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The relationship between two variables during a period of time, especially one that shows a close match between the variables' movements. For example, all utility stocks tend to have a high degree of correlation because their share prices are influenced by the same forces. Conversely, gold stock price movements are not closely correlated with utility stock price movements because the two are influenced by very different factors. The concept of correlation is frequently used in portfolio analysis. See also serial correlation
Wall Street Words: An A to Z Guide to Investment Terms for Today's Investor by David L. Scott. Copyright © 2003 by Houghton Mifflin Company. Published by Houghton Mifflin Company. All rights reserved. All rights reserved.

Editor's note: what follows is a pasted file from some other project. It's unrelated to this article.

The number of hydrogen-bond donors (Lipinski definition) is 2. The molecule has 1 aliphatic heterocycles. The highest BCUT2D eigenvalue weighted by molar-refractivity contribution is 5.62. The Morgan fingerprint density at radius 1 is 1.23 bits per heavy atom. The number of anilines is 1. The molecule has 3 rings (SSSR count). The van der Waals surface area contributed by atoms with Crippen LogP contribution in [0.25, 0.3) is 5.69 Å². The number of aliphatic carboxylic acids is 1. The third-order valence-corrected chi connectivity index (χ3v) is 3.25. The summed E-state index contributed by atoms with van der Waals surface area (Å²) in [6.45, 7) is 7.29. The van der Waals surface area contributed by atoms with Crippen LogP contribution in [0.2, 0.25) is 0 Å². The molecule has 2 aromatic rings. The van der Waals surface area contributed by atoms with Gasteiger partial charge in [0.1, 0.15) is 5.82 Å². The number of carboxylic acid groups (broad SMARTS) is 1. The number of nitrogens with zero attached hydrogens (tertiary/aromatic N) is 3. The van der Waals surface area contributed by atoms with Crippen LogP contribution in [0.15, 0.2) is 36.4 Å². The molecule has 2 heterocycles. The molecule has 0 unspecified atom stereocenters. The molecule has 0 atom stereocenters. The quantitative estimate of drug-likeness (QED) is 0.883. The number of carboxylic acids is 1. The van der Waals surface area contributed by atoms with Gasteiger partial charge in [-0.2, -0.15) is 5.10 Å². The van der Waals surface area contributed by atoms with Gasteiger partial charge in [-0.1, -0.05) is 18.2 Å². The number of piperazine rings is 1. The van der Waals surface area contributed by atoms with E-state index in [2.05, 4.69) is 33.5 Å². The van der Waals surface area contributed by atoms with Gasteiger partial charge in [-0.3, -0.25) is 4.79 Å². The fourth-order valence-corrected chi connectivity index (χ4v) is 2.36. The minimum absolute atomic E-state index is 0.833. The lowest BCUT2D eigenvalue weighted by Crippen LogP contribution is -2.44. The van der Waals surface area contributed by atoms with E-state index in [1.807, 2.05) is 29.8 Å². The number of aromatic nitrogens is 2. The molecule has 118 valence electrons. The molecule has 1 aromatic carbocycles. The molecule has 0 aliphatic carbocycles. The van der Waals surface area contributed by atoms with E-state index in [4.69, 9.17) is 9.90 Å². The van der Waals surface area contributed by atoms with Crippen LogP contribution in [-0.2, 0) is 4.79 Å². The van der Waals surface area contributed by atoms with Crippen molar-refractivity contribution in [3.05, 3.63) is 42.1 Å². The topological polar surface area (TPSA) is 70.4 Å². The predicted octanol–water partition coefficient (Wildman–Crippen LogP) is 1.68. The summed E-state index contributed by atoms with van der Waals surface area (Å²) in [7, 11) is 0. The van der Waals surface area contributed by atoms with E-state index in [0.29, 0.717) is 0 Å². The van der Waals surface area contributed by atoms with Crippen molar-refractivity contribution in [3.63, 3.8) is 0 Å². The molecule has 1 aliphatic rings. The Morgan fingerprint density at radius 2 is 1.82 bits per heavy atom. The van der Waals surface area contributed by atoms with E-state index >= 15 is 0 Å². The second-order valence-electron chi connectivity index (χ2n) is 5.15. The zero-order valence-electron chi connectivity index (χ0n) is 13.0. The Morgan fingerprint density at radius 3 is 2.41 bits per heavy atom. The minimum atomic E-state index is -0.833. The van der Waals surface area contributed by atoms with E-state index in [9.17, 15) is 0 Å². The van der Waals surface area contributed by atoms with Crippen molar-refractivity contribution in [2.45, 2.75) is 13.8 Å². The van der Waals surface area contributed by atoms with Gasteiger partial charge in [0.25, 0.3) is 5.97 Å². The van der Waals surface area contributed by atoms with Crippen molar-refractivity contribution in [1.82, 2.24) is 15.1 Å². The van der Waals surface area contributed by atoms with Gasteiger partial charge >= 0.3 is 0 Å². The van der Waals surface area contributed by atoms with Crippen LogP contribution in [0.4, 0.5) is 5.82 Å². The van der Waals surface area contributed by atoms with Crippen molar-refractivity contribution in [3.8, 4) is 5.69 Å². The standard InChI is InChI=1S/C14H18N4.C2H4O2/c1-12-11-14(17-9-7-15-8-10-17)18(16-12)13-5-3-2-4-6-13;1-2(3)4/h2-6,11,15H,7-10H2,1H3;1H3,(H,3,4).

In investment terms, correlation is the extent to which the values of different types of investments move in tandem with one another in response to changing economic and market conditions.
Correlation is measured on a scale of - 1 to +1. Investments with a correlation of + 0.5 or more tend to rise and fall in value at the same time. Investments with a negative correlation of - 0.5 to - 1 are more likely to gain or lose value in opposing cycles.
correlation a statistical term that describes the degree of association between two variables. When two variables tend to change together, then they are said to be correlated, and the extent to which they are correlated is measured by means of the CORRELATION COEFFICIENT.
Collins Dictionary of Economics, 4th ed. © C. Pass, B. Lowes, L. Davies 2005
correlationA former appraisal term, replaced by reconciliation.
The Complete Real Estate Encyclopedia by Denise L. Evans, JD & O. William Evans, JD. Copyright © 2007 by The McGraw-Hill Companies, Inc.